And it pursued membership in the European Union, the Holy Grail of Turkish politics, the much-desired certificate that Turkey has arrived socially and economically to receive membership in the town’s most elite country club. Unfortunately, this prize seems to be repeatedly pulled away by the Europeans for one reason or another. Still, while the Turks are starting to get tired of the chase, they haven’t given up on it yet. The AKP also made some long-needed reforms in a system where the government is doing its citizens a favor when it provides services to them.
True, the AKP had some bad moments. After its government lifted the speed limit on trains and there was a terrible accident with lots of fatalities, an AKP minister said that train accidents were acts of God. The prime minister called for the criminalization of adultery, an idea that was greatly ridiculed.
For Turkish secularists and status quo advocates-who would enjoy majority support in the country if they could only ever unite-the AKP was just pretending to be moderate. It was a group of fundamentalists in sheep’s clothing. Many of them felt something like Senator Ted Kennedy would feel, at the prospect of the late Jerry Falwell becoming president of the United States.
During the last few months, just when the AKP seemed to be settling down for a long term as the country’s governing party, a crisis occurred. It was sort of a peaceful rebellion among the secularists, fueled by the prospect of the AKP choosing the country’s president. The president names the chief of the armed forces and has influence over the courts as well as other institutions. Once AKP had the presidency, the secularists pictured them on a straight, irreversible, run to total and permanent power.
There were other signs and portents. Many Turkish journalists and television stations began to get scared. If the AKP was going to be in power forever, it might take revenge against critics.
Self-censorship became a powerful force. A Turkish newspaper dropped my column, I was told, under real or perceived threats.
The next to last bulwark against this slide is an incumbent president who is a much respected judge with impeccable secularist credentials. When the AKP’s leader was proposed as president, the minority party in parliament boycotted the vote, preventing a two-thirds’ majority.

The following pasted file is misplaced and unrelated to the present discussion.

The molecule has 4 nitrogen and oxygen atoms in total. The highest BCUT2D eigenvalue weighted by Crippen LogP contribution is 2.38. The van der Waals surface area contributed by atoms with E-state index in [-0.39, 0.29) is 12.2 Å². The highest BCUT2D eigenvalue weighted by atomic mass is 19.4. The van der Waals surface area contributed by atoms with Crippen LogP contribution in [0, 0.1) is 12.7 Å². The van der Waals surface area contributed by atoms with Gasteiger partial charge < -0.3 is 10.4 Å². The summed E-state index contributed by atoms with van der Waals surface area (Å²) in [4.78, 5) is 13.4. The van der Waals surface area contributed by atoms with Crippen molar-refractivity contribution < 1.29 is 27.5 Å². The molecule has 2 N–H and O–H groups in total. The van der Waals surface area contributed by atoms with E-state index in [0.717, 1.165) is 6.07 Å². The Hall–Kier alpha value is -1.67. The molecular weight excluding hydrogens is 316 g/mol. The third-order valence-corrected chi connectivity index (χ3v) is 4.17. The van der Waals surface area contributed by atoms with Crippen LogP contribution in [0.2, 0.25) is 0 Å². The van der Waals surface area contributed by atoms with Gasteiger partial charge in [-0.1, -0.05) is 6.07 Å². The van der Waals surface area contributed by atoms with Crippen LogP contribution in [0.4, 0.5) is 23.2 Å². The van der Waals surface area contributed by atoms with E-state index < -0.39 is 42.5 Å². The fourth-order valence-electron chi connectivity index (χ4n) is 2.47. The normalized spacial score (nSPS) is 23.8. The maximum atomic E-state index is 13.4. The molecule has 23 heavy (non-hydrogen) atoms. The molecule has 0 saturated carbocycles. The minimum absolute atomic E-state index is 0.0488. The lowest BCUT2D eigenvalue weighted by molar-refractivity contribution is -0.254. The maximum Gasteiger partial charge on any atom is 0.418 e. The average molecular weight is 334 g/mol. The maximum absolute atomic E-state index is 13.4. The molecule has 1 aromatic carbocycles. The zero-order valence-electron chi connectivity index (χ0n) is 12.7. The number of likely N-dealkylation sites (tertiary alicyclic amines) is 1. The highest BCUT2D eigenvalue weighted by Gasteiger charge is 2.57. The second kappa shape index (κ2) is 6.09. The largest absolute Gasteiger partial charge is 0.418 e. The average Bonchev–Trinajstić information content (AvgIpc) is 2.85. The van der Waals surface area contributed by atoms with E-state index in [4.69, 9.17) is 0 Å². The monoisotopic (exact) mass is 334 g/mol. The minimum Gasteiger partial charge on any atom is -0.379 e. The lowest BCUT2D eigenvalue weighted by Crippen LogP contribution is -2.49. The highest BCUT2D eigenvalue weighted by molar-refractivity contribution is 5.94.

Massive anti-AKP demonstrations were held regularly. It seemed like a political miracle was about to happen and the AKP would be kicked out.
Then the usual political mess set in. The AKP ran a good campaign. The two socialist left-wing parties united into one list; the two center-right parties splintered and fought each other. Predictions are that the AKP will win, perhaps with a reduced majority and maybe even having to take in a coalition partner, possibly an extreme nationalist party which could make for a combination even more hostile to the West. And so if the election that was supposed to reverse the course of Islamization fails to change anything that will be the real earthquake.
There is one more bulwark against the AKP driving, slowly or more briskly, down the road to a more Islamic, socially conservative society and a foreign policy more attuned to Iran and Syria than to the United States. That is the Turkish army.
But with European pressure to end its political role, the military seems likely to intervene, unless the AKP goes too far. And, aware of this situation, the AKP is likely to be cautious. Aside from that fact, there are a lot of leaders in the party who would prefer to be a Muslim version of European Christian Democratic parties.
At the same time, though, there are also many members who would feel comfortable with an approach like that of the Arab Muslim Brotherhood groups.
Is there, however, a point of no return for Turkish democracy, secularism, and relative Westernism? It hasn’t happened yet. But the election seems unlikely to reverse the country’s course, or even to slow the pace of change.
Barry Rubin is Director of the Global Research in International Affairs Center(GLORIA) Center, at the Interdisciplinary Center (IDC) in Herzilia, Israel. His latest book is %%AMAZON=1403982732 The Truth About Syria%%